Inert Ingredients in Roundup Found to be Toxic
On April 24, 2017
The majority of the studies that have analyzed Monsanto's Roundup herbicide products have focused largely on the key ingredient glyphosate and its potentially harmful effects. However, a study that was published in February 2016 in the International Journal of Environmental Research and Public Health is receiving attention again for its findings that some of the inert ingredients found in Roundup may be toxic and may also be increasing the toxicity of glyphosate as well.
Inert ingredients are typically solvents, preservatives, surfactants, and other substances that are added to herbicides and pesticides, and in many cases, the manufacturers do not have to disclose them in the ingredients list so that they can protect the formulation of the products as trade secrets. There are roughly 4,000 inert ingredients that are currently approved for use by the U.S. Environmental Protection Agency (EPA).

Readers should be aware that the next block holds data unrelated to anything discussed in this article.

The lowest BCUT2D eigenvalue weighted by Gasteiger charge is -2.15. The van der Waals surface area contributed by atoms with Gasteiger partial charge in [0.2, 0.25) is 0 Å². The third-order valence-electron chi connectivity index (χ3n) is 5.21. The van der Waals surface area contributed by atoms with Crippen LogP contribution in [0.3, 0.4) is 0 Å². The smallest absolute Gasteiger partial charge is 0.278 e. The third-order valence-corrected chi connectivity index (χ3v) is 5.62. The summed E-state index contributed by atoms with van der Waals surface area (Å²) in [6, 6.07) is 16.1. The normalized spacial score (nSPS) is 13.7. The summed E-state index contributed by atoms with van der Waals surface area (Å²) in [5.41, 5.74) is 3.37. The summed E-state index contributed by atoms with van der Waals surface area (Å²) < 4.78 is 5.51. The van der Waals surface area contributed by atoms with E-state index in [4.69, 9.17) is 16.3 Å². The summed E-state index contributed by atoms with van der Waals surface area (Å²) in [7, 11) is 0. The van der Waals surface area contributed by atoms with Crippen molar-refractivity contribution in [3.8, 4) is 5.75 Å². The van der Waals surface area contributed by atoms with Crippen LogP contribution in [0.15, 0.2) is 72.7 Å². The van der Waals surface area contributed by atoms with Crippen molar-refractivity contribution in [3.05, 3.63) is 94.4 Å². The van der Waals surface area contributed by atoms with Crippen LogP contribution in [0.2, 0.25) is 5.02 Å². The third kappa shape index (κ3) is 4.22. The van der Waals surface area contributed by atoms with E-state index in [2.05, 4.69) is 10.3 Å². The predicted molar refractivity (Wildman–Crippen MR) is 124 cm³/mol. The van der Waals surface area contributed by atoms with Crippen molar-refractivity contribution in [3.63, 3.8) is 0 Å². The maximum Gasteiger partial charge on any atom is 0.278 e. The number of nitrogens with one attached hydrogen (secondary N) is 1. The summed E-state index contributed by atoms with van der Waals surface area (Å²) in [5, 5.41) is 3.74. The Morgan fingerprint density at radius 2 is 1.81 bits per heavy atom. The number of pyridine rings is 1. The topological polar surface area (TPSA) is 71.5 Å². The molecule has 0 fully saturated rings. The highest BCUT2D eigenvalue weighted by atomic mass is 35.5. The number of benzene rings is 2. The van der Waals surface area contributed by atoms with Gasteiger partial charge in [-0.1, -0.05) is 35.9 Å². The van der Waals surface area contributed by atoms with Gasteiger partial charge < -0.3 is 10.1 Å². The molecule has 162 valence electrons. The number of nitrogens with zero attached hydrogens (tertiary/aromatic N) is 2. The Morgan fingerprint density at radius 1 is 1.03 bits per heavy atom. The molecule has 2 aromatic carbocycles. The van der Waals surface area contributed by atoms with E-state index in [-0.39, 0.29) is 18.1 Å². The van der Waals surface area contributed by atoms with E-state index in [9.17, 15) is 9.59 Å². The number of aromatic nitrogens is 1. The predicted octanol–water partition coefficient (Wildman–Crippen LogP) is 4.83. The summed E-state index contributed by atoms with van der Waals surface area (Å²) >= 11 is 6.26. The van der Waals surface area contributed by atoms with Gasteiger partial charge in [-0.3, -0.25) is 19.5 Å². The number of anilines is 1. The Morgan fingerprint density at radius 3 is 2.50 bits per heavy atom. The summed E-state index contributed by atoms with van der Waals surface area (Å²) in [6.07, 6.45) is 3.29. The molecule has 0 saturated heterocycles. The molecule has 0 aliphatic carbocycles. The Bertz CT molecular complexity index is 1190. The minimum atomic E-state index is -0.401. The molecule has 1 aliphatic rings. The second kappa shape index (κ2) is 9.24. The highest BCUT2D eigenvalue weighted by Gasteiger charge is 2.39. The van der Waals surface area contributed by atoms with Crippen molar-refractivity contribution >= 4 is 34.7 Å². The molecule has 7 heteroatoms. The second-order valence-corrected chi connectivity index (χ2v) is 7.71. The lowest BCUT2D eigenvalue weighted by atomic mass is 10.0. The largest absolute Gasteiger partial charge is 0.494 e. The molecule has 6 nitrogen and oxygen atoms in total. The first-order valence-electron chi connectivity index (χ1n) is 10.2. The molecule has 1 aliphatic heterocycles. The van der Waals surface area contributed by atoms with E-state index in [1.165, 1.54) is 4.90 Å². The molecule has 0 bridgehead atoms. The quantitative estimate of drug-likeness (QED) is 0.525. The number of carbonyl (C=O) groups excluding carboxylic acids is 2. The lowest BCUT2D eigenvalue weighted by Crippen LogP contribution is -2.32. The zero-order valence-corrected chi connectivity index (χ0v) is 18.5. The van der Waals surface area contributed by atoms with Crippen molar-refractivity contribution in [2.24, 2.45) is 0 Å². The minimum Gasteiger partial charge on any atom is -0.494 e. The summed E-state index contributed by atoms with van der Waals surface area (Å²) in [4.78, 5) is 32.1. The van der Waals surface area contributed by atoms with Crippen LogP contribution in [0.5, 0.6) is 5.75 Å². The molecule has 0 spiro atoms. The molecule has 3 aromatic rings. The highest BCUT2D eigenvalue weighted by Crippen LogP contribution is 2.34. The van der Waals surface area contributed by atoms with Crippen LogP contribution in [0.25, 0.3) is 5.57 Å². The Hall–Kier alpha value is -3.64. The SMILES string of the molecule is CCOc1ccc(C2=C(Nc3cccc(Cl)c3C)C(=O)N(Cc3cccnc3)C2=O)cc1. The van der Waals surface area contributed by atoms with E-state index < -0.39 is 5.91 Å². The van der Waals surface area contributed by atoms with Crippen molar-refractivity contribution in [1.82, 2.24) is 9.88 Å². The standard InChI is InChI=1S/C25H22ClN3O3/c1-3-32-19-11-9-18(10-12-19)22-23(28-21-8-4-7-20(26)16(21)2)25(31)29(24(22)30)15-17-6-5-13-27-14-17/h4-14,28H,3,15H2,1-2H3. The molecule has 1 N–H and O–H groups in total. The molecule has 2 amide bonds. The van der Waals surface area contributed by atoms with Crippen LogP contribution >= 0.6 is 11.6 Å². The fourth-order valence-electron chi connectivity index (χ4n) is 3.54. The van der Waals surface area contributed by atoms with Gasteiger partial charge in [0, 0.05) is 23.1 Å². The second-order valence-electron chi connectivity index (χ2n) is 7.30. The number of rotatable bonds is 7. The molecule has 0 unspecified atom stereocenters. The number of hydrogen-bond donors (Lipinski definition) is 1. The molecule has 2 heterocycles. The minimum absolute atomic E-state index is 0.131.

The study found that one ingredient in Roundup, polyethoxylated tallowamine (POEA), is actually more toxic to human embryonic, placental, and umbilical cells than glyphosate by itself. Additionally, their findings show that the combination of the two chemicals could present even higher toxicity to human cells, and the proprietary mixtures could cause cell death even at residual levels, meaning that people who consume crops that were treated with Roundup could face toxic exposure.
Other research teams have set out to study the effects of these inert ingredients and their synergistic effects when combined with other potentially harmful chemicals. The original research team's conclusions suggest that rather than testing the effects of individual ingredients found in these products, the toxicity levels should be established by testing their commercial formulations to gain an accurate understanding of the dangers that they potentially pose.